Discussion in 'Electricians' Talk' started by DIY womble, Jun 12, 2018.
Hi do you use these, if not why not?
Quite simply because I can either clean the boxes out afterwards or I can tuck the cables in, it doesn't really matter which I do however if I help the plasterer out then he should help me out as well.
It seems like you think I should tuck the cables in to help you out but then spend extra money on something to make your job quicker, what gives.
Just tuck the cables in and then stuff some newspaper or a piece of cardboard in, simples!
I do agree with you tucking the cables in and thought it would be in your interest to cover so to protect your cables from damage , I assumed wrong and was really asking for design faults, I thought it would be a more professional approach to a common moan
A standard template , pair of scissors ,I don't like the cost , the packaging cardboard for boxes could have tear- outs
As per Sen - put the box on top of some stiffish cardboard and draw round it. Cut along the lines and push the cardboard into the box until flush with box lip - easy and cheap.
then plasterer will skim over thinking it's an old box
Basically, its just asking for the box to be completely skimmed over. I've had boxes vanish that have just had the wires curled up in plenty of times. Shock horror that any other tradesman should lose a minute of paid time doing the right thing for once, it must be this two way street they keep talking about.
I sometimes use these, they kill more birds with one stone than those cardboard jobbies
I've looked at these, they appear to highlight a main problem, the cover has screw heads that catch a plasterer's trowel, electricians seem to want plasterer's to go around the box, plasterer's want to skim flush and be able to remove cover when finished as the boxes outline would be clearly visible even if it's days after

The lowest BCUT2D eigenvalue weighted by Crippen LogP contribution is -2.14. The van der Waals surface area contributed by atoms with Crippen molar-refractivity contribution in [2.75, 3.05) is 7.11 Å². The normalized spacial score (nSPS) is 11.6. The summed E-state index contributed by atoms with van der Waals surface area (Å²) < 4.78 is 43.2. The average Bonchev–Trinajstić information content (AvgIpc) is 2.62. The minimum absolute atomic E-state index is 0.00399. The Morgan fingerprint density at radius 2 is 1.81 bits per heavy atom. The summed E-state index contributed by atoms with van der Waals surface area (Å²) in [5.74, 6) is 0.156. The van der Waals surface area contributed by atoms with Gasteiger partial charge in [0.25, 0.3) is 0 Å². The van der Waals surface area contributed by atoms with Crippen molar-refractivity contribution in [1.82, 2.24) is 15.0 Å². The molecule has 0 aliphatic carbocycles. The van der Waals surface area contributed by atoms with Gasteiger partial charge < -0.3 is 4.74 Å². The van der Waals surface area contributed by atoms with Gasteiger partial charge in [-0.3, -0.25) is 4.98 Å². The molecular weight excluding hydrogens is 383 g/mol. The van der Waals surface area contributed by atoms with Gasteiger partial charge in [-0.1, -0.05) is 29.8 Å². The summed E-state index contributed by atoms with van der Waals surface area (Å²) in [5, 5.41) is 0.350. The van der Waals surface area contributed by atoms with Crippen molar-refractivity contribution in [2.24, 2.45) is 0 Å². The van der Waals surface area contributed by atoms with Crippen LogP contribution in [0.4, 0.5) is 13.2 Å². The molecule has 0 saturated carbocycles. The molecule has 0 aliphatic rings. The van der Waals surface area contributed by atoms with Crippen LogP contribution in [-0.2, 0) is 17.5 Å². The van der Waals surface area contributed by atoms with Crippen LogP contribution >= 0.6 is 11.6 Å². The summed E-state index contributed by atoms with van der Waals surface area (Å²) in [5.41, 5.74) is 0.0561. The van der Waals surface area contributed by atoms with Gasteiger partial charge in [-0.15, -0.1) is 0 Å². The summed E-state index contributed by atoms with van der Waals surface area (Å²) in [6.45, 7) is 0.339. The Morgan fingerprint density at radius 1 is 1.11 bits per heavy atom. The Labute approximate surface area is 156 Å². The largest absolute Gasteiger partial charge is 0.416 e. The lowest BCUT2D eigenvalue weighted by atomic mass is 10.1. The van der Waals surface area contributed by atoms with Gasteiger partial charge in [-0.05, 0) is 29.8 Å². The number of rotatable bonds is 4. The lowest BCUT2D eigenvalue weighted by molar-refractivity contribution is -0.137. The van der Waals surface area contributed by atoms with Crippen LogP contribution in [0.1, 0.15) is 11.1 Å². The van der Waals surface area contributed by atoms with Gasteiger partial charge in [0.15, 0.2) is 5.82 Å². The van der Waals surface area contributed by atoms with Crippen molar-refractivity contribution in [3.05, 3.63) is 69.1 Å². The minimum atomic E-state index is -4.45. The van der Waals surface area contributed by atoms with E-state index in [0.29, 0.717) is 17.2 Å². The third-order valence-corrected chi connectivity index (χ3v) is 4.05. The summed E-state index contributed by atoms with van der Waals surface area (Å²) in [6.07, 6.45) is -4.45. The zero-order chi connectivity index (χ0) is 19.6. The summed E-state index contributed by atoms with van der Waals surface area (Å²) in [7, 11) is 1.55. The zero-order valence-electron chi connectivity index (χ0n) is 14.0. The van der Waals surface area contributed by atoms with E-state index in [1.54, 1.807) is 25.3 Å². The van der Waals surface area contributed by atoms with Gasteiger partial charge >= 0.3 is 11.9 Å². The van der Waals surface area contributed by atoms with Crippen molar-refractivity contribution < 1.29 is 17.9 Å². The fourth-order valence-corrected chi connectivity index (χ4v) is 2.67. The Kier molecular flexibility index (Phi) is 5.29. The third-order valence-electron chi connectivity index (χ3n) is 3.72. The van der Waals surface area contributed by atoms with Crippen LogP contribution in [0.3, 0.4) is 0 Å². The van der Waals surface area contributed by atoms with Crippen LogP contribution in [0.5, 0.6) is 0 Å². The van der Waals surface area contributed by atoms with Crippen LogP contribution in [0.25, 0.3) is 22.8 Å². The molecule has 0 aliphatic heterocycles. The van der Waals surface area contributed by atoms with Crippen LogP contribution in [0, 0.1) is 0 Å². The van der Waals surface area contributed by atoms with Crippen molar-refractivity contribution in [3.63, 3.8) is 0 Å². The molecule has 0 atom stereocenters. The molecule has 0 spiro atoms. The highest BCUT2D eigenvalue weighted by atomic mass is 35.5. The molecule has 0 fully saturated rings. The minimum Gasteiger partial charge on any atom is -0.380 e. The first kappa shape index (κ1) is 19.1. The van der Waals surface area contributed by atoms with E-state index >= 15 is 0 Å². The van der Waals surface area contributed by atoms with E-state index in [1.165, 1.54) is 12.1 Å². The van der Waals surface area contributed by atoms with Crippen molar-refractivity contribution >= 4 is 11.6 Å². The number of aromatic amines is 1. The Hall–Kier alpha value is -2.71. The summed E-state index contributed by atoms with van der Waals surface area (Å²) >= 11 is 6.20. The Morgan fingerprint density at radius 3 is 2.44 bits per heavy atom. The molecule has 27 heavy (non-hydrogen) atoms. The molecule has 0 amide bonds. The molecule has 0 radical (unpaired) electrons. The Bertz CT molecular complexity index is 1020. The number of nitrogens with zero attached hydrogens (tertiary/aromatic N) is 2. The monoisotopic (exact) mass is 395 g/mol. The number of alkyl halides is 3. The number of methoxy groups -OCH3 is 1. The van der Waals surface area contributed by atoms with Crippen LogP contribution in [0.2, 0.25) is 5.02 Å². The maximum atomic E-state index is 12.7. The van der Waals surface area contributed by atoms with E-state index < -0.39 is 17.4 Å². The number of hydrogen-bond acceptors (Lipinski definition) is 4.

Just another thing to carry around/lose.
In my experience, bloomin platerers will just fill your boxes/push your lighting wiring up into the ceiling etc and then plaster over the lot. Better for the poor dears to at least see some new wiring....
My first and second thought about this thread
Not your company is it @DIY womble ? You seem to be awfully keen on them?
More often than not the plasterer says he will do this.
But actually does this
Then makes every excuse under the sun as to why he couldn't do it this time.
Not my company, genuinely interested why they're not used as clearly plasterer's want to trowel flat across boxes, going round is a bodge not just inconvenient, i thought electricians would want their work protected , a few mm of skim on top of the protecting cover is clearly visible
I'm getting the impression that some electrician's don't understand plastering, not giving up hope yet
It’s not plastering that’s the problem, it’s who does the job
Agree , do you tuck your cable
Agree , I have no problem with my builders but was shocked at all the problems posted from spark's about plasterer's , was starting to get the impression that not tucking cables in boxes was the only answer , I assumed this problem only exists on site work , but also genuinely wondered why the electrician , after years of this problem didn't do something about it, if I were doing cables I wouldn't want a stranger perhaps firstly filling the box with plaster and more importantly cleaning it out after with some sharp chisel
Ha ha ha.
You don’t honestly think that plasterers clean the boxes out afterwards, do you?
I don't work on sites , only occasionally ever heard of the problem , if its like that I'm even more curious , would definitely use the card inserts and probably ask for them not to be cleaned out , I wouldn't trust a stranger
If you worked on sites the process goes like this.
Electrician does first fix (runs cables, fits back boxes, etc). Then goes away from site to do other work elsewhere.
You may not go back on site until other trades have done their work. This will include plastering.
You'll then return to site to carry out second fix = fitting sockets and switches etc.
While you have been away all sorts of sins will have been perpetrated on your cables
Which will have been:
Moved out of the way
Poked back up into the ceiling
Chopped off because the wires were in the way of where the plumber wants to put his pipes
Screwed through, or punctured by those pesky nail guns
The plasterer may well have filled some of the boxes up with bonding coat and then run finishing coat over the top so you have no idea where they are or were. Its only when you start testing that you find you do not have continuity for the circuit.......
I'm not making anything up - All of the above have happened to me on various domestic projects for customers.
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